New Zealand: Personal Taxation
Residence and Liability for Taxation
The tax residence rules determine whether a person is a New Zealand tax resident. A person is tax resident in New Zealand if he or she is in the country for more than 183 days in any 12-month period, or has a permanent place of abode in New Zealand.
A permanent place of abode covers all of a person’s ties and links in the country, and is described as whether there is an “enduring relationship” with New Zealand, which overrides any rules about the number of days a person is in New Zealand.
To decide whether there is an enduring relationship with New Zealand, factors to be considered include whether a person has access to property in New Zealand; a person’s social ties, including where an individual’s immediate family lives; and what economic ties a person has in New Zealand, including an individual’s business and employment situation.
A person becomes a non-resident if he or she is away from New Zealand for more than 325 days in any 12-month period, and no longer has an enduring relationship with New Zealand.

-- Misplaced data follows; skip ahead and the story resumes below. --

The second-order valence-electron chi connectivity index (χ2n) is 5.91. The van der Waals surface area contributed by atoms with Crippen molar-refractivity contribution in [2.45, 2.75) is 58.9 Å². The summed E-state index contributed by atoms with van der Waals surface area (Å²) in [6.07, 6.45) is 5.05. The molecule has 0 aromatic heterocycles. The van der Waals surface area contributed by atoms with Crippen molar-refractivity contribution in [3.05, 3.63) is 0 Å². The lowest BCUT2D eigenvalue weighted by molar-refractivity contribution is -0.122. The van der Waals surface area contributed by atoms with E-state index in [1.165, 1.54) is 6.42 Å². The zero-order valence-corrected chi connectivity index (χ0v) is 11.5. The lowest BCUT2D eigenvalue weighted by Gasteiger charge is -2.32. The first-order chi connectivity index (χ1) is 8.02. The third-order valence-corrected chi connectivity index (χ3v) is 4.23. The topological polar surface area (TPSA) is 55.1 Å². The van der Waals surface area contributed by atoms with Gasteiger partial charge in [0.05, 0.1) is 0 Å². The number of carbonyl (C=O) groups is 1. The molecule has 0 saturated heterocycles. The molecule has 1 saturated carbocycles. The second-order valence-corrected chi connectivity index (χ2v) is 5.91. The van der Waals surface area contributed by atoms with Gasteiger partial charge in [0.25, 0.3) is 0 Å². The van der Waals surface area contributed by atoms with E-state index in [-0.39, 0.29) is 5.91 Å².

The worldwide income of a New Zealand tax resident is subject to tax. Persons who are not New Zealand tax residents are liable for New Zealand tax only on their New Zealand-sourced income.
The New Zealand tax year is from April 1 to March 31 of the following year. Any person required to pay tax in New Zealand will need to apply for an IRD number.
If a non-resident’s income from New Zealand is interest, dividends or royalties, from which the correct amount of non-resident withholding tax has been deducted, a tax return is not required to be filed.
The overseas income of individuals who are new migrants, or returning New Zealanders who have not been resident for tax purposes in New Zealand for at least 10 years, may qualify for a four-year temporary tax exemption.
There are also special rules for non-resident contractors and non-resident entertainers who earn income from New Zealand.